I’m often asked which is my favorite technique…
And what I always answer is “whichever one I’m working in at the time,” because I love them all!
After months of hammering my heart out via the technique of Eastern Repoussé, I’ve been up to my eyeballs in tiny orbs…granules that is, as I’m finishing up the demos for my intermediate level Granulation Bead course for those who have already studied sterling granulation with me (or taken my Craftsy.com course on sterling granulation).
Knowing that I’ll get questions about how I achieve the blues and magenta patina colors and also how I do kum boo (or keum boo) on rounded surfaces, I’m including those demos as well!
Granulation dates back at least 4700 years to Mesopotamia and later in Egypt with stunning examples like the gold daggers found in Tutankhamun‘s tomb. It was the Etruscans who perfected the technique for classical gold jewelry, the Greeks who adopted the processes, and the Celts and Saxons who kept it going for another millennia or so.
Recently, I was interviewed about ancient techniques for a novelist’s research project and delved back in to images of the Tara Brooch and the Saxon hoards. What is often described by historians as ‘filigree’ is technically granulation even if no granules are present. For jewelers and metalsmiths, granulation means that the decorative elements are fused to the supporting sheet without solder. The process of fusing is sometimes called “eutectic soldering” because it relies on a diffusion bond that happens within alloys of high karat gold or sterling.
That’s the technical side though…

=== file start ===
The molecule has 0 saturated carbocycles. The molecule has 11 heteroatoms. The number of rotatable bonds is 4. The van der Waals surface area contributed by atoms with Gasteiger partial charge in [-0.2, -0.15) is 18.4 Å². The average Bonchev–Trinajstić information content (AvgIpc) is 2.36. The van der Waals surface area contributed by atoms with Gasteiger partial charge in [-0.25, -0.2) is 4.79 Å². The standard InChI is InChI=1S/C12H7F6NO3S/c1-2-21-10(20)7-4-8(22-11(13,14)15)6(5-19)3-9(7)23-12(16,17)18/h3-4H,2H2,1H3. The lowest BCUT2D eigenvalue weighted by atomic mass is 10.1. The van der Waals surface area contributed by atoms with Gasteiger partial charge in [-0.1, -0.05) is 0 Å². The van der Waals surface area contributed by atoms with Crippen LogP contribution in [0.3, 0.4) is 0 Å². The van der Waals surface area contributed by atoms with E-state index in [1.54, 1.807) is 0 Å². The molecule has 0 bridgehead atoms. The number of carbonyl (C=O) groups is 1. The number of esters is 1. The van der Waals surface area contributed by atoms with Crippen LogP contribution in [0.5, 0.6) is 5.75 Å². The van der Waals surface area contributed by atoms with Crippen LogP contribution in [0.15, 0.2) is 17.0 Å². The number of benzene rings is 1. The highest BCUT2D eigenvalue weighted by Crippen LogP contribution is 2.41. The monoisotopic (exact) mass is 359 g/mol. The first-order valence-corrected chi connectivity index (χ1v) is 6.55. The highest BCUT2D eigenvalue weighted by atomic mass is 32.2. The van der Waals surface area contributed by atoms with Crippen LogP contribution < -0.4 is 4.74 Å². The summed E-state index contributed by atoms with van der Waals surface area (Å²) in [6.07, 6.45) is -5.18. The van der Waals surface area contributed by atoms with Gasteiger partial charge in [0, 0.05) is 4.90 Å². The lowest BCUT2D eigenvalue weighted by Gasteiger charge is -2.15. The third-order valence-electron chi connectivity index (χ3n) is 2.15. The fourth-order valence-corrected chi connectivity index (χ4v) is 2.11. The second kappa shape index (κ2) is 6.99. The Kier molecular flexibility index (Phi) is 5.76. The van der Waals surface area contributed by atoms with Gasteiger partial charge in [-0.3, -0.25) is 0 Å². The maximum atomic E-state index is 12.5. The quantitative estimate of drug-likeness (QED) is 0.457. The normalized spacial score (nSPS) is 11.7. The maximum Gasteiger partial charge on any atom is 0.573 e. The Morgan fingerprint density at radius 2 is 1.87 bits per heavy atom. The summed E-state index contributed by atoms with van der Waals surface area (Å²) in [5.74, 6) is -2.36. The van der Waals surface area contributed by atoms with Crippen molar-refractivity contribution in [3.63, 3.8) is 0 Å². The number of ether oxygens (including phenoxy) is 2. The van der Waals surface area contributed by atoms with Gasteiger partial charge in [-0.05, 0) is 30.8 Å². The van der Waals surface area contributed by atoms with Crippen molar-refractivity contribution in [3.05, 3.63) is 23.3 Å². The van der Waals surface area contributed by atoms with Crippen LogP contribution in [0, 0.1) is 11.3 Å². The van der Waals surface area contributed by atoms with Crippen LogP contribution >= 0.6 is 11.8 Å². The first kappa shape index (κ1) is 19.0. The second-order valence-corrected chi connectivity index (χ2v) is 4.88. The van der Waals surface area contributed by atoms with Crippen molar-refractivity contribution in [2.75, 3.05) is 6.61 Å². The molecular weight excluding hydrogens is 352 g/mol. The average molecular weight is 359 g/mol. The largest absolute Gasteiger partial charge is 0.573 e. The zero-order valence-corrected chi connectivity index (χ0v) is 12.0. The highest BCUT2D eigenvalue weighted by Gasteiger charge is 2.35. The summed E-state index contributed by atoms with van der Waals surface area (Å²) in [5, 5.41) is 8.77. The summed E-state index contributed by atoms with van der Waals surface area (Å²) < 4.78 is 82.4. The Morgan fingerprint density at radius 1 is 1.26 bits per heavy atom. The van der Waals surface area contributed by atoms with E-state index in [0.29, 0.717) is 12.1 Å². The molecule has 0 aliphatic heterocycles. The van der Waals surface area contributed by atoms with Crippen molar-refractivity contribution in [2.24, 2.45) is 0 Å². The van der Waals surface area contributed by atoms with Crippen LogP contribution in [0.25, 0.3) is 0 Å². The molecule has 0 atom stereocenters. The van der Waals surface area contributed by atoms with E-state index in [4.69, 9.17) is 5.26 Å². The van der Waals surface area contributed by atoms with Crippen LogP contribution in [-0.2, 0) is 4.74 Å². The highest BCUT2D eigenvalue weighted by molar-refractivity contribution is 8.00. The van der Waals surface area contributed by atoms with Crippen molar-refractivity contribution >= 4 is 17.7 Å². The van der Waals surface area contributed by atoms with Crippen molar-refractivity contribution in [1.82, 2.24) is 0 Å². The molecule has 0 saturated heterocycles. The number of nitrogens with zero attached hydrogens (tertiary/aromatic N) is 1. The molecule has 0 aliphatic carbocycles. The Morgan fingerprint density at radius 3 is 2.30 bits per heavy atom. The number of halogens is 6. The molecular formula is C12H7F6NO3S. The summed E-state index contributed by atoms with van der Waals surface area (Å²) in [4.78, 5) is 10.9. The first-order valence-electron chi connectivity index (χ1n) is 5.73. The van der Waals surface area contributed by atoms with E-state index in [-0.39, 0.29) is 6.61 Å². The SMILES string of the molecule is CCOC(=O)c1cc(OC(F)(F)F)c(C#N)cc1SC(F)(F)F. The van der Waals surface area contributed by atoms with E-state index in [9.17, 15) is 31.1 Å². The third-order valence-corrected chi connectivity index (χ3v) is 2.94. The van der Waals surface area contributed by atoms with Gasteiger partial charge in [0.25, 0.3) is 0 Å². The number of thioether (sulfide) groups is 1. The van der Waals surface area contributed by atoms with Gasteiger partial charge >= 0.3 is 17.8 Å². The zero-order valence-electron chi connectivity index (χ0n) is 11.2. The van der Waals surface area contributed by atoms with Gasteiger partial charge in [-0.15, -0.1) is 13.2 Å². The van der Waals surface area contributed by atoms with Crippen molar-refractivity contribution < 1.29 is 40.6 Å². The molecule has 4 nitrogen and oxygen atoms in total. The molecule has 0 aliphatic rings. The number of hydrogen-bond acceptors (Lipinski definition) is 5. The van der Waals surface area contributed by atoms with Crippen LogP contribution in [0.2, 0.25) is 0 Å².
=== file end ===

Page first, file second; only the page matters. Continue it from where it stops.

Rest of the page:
What I love about granulation jewelry is that metal can look like lace with woven curves and braided twists, belying the metal’s inherent durability and strength. How utterly amazing that something so tiny and delicate can withstand the extreme heat of a torch’s flame for so long that the whole thing might almost melt into a ball, but it does not! With the right skills and timing of that flame it’s possible to perfectly join the elements together with no solder alloy in between, to create delicacy that last for thousands of years.
Mostly nowadays most granulation patterns are limited to merely triangles and diamonds, so I enjoy brining a slightly wild and more modern aspect to my work. It’s fun to design freeform styles that feel as if the granules might roll in and around their supporting wires like a child’s toy. It’s also fun to channel my metalsmithing ancestors and fuse rare pattens like braided wire.
Watch the Magic
Another thing I love is that, through online teaching, I can take students so much deeper into the skills of intermediate and advanced projects! Having my own metalsmithing school means that the courses I create are no longer bound by who wants what when and where, with me spacing them out so I can travel to and from the ‘where.’ I can now create and offer so much more for people around the world who love learning contemporary spins on ancient techniques.
My intermediate Granulation Bead course is for past students of my sterling Granulation and Granulation Rings classes (in-person, online, or from Craftsy.com). We’ll circumnavigate seamless tubing with wire and sphere granulation in classic and contemporary designs to create beads and modular components for endless design combinations. Expect to create at least 3 fused, sterling beads.